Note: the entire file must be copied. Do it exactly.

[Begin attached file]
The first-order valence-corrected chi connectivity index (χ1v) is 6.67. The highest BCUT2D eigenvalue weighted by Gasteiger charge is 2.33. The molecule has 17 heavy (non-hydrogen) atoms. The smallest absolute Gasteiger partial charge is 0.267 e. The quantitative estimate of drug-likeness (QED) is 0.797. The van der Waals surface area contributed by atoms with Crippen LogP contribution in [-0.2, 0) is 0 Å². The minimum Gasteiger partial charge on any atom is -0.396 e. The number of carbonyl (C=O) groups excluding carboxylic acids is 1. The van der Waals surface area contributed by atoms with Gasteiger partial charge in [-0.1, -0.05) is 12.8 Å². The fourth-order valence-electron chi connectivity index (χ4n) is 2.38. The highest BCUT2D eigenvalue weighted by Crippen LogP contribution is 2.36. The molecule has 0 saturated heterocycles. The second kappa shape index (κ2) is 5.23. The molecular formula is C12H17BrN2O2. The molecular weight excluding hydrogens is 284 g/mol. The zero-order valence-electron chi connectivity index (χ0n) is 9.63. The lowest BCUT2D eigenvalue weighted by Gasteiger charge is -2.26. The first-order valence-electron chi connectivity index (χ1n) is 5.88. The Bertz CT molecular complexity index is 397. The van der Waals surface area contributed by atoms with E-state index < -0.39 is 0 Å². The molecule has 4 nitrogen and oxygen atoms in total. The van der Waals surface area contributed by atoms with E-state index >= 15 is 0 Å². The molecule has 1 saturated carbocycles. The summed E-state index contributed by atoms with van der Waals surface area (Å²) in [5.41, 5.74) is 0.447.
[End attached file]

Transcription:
The first-order valence-corrected chi connectivity index (χ1v) is 6.67. The highest BCUT2D eigenvalue weighted by Gasteiger charge is 2.33. The molecule has 17 heavy (non-hydrogen) atoms. The smallest absolute Gasteiger partial charge is 0.267 e. The quantitative estimate of drug-likeness (QED) is 0.797. The van der Waals surface area contributed by atoms with Crippen LogP contribution in [-0.2, 0) is 0 Å². The minimum Gasteiger partial charge on any atom is -0.396 e. The number of carbonyl (C=O) groups excluding carboxylic acids is 1. The van der Waals surface area contributed by atoms with Gasteiger partial charge in [-0.1, -0.05) is 12.8 Å². The fourth-order valence-electron chi connectivity index (χ4n) is 2.38. The highest BCUT2D eigenvalue weighted by Crippen LogP contribution is 2.36. The molecule has 0 saturated heterocycles. The second kappa shape index (κ2) is 5.23. The molecular formula is C12H17BrN2O2. The molecular weight excluding hydrogens is 284 g/mol. The zero-order valence-electron chi connectivity index (χ0n) is 9.63. The lowest BCUT2D eigenvalue weighted by Gasteiger charge is -2.26. The first-order valence-electron chi connectivity index (χ1n) is 5.88. The Bertz CT molecular complexity index is 397. The van der Waals surface area contributed by atoms with E-state index < -0.39 is 0 Å². The molecule has 4 nitrogen and oxygen atoms in total. The van der Waals surface area contributed by atoms with E-state index >= 15 is 0 Å². The molecule has 1 saturated carbocycles. The summed E-state index contributed by atoms with van der Waals surface area (Å²) in [5.41, 5.74) is 0.447.